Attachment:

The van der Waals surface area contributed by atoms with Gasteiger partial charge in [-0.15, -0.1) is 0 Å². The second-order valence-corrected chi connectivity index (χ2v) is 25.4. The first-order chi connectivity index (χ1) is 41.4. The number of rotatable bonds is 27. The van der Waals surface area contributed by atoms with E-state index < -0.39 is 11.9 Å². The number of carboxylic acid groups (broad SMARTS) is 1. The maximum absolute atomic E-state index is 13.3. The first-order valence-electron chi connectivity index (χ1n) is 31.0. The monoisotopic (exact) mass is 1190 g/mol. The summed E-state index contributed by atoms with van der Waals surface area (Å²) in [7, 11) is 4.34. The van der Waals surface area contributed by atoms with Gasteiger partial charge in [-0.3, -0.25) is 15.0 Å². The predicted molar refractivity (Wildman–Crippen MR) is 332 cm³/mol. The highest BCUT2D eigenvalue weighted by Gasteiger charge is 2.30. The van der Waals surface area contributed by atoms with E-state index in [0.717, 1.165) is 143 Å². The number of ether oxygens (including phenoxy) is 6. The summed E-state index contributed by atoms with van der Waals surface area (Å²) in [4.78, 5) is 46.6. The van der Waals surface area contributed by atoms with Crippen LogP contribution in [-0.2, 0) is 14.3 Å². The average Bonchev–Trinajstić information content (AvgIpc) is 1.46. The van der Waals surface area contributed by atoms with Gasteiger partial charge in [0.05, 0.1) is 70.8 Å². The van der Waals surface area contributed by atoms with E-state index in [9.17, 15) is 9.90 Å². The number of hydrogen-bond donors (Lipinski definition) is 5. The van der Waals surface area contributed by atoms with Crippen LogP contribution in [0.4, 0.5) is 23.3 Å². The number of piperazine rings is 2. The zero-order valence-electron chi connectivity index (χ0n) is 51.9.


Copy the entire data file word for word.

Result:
The van der Waals surface area contributed by atoms with Gasteiger partial charge in [-0.15, -0.1) is 0 Å². The second-order valence-corrected chi connectivity index (χ2v) is 25.4. The first-order chi connectivity index (χ1) is 41.4. The number of rotatable bonds is 27. The van der Waals surface area contributed by atoms with E-state index < -0.39 is 11.9 Å². The number of carboxylic acid groups (broad SMARTS) is 1. The maximum absolute atomic E-state index is 13.3. The first-order valence-electron chi connectivity index (χ1n) is 31.0. The monoisotopic (exact) mass is 1190 g/mol. The summed E-state index contributed by atoms with van der Waals surface area (Å²) in [7, 11) is 4.34. The van der Waals surface area contributed by atoms with Gasteiger partial charge in [-0.3, -0.25) is 15.0 Å². The predicted molar refractivity (Wildman–Crippen MR) is 332 cm³/mol. The highest BCUT2D eigenvalue weighted by Gasteiger charge is 2.30. The van der Waals surface area contributed by atoms with E-state index in [0.717, 1.165) is 143 Å². The number of ether oxygens (including phenoxy) is 6. The summed E-state index contributed by atoms with van der Waals surface area (Å²) in [4.78, 5) is 46.6. The van der Waals surface area contributed by atoms with Crippen LogP contribution in [-0.2, 0) is 14.3 Å². The average Bonchev–Trinajstić information content (AvgIpc) is 1.46. The van der Waals surface area contributed by atoms with Gasteiger partial charge in [0.05, 0.1) is 70.8 Å². The van der Waals surface area contributed by atoms with E-state index in [9.17, 15) is 9.90 Å². The number of hydrogen-bond donors (Lipinski definition) is 5. The van der Waals surface area contributed by atoms with Crippen LogP contribution in [0.4, 0.5) is 23.3 Å². The number of piperazine rings is 2. The zero-order valence-electron chi connectivity index (χ0n) is 51.9.